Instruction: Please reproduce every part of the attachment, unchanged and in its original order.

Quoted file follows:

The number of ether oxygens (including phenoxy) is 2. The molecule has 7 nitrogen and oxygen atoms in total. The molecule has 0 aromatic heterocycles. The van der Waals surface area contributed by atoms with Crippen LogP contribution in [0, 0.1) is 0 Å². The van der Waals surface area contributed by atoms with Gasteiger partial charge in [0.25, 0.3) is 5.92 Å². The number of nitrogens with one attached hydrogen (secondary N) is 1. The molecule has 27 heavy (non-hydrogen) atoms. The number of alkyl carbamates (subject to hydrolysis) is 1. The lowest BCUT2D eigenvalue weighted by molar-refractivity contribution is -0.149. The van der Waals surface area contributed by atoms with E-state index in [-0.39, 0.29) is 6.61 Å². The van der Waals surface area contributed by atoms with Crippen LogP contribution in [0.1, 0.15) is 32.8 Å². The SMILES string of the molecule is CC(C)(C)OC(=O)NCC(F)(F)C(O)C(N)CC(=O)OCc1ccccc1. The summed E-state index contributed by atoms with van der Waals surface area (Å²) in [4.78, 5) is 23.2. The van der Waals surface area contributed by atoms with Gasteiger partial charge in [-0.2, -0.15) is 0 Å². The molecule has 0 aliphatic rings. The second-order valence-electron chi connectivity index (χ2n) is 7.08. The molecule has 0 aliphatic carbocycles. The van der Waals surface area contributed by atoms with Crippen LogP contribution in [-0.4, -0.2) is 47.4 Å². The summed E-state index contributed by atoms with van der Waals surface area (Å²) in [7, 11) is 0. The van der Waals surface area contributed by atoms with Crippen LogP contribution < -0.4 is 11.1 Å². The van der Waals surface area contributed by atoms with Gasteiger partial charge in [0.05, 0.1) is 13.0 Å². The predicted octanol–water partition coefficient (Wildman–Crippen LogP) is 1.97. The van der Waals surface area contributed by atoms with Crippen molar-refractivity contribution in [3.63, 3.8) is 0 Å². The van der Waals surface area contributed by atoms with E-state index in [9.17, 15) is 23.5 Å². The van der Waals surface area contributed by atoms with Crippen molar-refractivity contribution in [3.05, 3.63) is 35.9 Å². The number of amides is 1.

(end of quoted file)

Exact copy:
The number of ether oxygens (including phenoxy) is 2. The molecule has 7 nitrogen and oxygen atoms in total. The molecule has 0 aromatic heterocycles. The van der Waals surface area contributed by atoms with Crippen LogP contribution in [0, 0.1) is 0 Å². The van der Waals surface area contributed by atoms with Gasteiger partial charge in [0.25, 0.3) is 5.92 Å². The number of nitrogens with one attached hydrogen (secondary N) is 1. The molecule has 27 heavy (non-hydrogen) atoms. The number of alkyl carbamates (subject to hydrolysis) is 1. The lowest BCUT2D eigenvalue weighted by molar-refractivity contribution is -0.149. The van der Waals surface area contributed by atoms with E-state index in [-0.39, 0.29) is 6.61 Å². The van der Waals surface area contributed by atoms with Crippen LogP contribution in [0.1, 0.15) is 32.8 Å². The SMILES string of the molecule is CC(C)(C)OC(=O)NCC(F)(F)C(O)C(N)CC(=O)OCc1ccccc1. The summed E-state index contributed by atoms with van der Waals surface area (Å²) in [4.78, 5) is 23.2. The van der Waals surface area contributed by atoms with Gasteiger partial charge in [-0.2, -0.15) is 0 Å². The molecule has 0 aliphatic rings. The second-order valence-electron chi connectivity index (χ2n) is 7.08. The molecule has 0 aliphatic carbocycles. The van der Waals surface area contributed by atoms with Crippen LogP contribution in [-0.4, -0.2) is 47.4 Å². The summed E-state index contributed by atoms with van der Waals surface area (Å²) in [7, 11) is 0. The van der Waals surface area contributed by atoms with Crippen LogP contribution < -0.4 is 11.1 Å². The van der Waals surface area contributed by atoms with Gasteiger partial charge in [0.05, 0.1) is 13.0 Å². The predicted octanol–water partition coefficient (Wildman–Crippen LogP) is 1.97. The van der Waals surface area contributed by atoms with Crippen molar-refractivity contribution in [3.63, 3.8) is 0 Å². The van der Waals surface area contributed by atoms with E-state index in [9.17, 15) is 23.5 Å². The van der Waals surface area contributed by atoms with Crippen molar-refractivity contribution in [3.05, 3.63) is 35.9 Å². The number of amides is 1.